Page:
A wonderful story of faithfulness, loyalty, courage and power positivism. How to surrendrr and yet fight.
  Olofeh | Sep 3, 2012 |
Showing 4 of 4
no reviews | add a review
You must log in to edit Common Knowledge data.
For more help see the Common Knowledge help page.
Series (with order)
Canonical title
Information from the German Common Knowledge. Edit to localize it to the English one.
Original title
Alternative titles
Original publication date
People/Characters
Important places
Important events
Related movies
Awards and honors
Epigraph
Black and enduring separation

I share equally with you.

Why weep? Give me your hand,

Promise me you will come again.

You and I are like high mountains

And we cannot move closer.

Just send me word

At midnight sometime through the stars.

Anna Akhmatova, 'In Dream' (1946)
Dedication
First words
Lev saw Svetlana first.
Quotations
Last words
Disambiguation notice
Publisher's editors
Blurbers
Publisher series
Original language

References to this work on external resources.

Wikipedia in English (1)

Book description
Haiku summary

Amazon.com Product Description (ISBN 0805095225, Hardcover)

A heroic love story and an unprecedented inside view of one of Stalin's most notorious labor camps, based on a remarkable cache of letters smuggled in and out of the Gulag

"I went to get the letters for our friends, and couldn't help but feel a little envious, I didn't expect anything for myself. And suddenly—there was my name, and, as if it was alive, your handwriting."

In 1946, after five years as a prisoner—first as a Soviet POW in Nazi concentration camps, then as a deportee (falsely accused of treason) in the Arctic Gulag—twenty-nine-year-old Lev Mishchenko unexpectedly received a letter from Sveta, the sweetheart he had hardly dared hope was still alive. Amazingly, over the next eight years the lovers managed to exchange more than 1,500 messages, and even to smuggle Sveta herself into the camp for secret meetings. Their recently discovered correspondence is the only known real-time record of life in Stalin's Gulag, unmediated and uncensored.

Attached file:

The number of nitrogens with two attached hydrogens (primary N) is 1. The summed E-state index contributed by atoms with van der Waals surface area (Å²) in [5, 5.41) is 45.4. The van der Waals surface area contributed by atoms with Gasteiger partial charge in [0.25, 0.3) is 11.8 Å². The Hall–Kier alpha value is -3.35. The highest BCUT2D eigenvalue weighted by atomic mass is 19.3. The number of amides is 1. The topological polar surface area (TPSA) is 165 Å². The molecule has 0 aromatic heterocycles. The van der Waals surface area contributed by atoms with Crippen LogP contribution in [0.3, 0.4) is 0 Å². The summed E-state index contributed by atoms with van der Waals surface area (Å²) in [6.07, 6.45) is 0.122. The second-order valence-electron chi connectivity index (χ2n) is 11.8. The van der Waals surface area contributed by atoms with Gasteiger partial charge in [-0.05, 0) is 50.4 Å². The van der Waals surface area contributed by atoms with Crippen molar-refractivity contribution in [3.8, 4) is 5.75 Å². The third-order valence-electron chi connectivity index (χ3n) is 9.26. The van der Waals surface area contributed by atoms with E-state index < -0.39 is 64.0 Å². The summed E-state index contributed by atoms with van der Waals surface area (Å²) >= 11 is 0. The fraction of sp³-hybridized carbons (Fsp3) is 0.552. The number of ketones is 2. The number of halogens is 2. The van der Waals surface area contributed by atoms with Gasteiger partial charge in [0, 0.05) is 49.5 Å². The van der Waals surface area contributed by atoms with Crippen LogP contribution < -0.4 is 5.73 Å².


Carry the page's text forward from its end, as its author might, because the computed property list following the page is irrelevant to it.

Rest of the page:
Orlando Figes, "the great storyteller of modern Russian historians" (Financial Times), draws on Lev and Sveta's letters as well as KGB archives and recent interviews to brilliantly reconstruct the broader world in which their story unfolded. With the powerful narrative drive of a novel, Just Send Me Word reveals a passion and endurance that triumphed over the tragic forces of history.

(retrieved from Amazon Mon, 30 Sep 2013 13:21:58 -0400)

"A heroic love story and an unprecedented inside view of one of Stalin's most notorious labor camps, based on a remarkable cache of letters smuggled in and out of the Gulag."

» see all 3 descriptions

Quick Links

Swap Ebooks Audio
23 wanted3 pay5 pay

Popular covers

Rating

Average: (4.1)
0.5
1
1.5
2
2.5
3 1
3.5 1
4 9
4.5 2
5 2

Penguin Australia

Two editions of this book were published by Penguin Australia.

Editions: 1846144884, 0241955904

Is this you?

Become a LibraryThing Author.

 

Help/FAQs | About | Privacy/Terms | Blog | Contact | LibraryThing.com | APIs | WikiThing | Common Knowledge | Legacy Libraries | Early Reviewers | 92,737,693 books! | Top bar: Always visible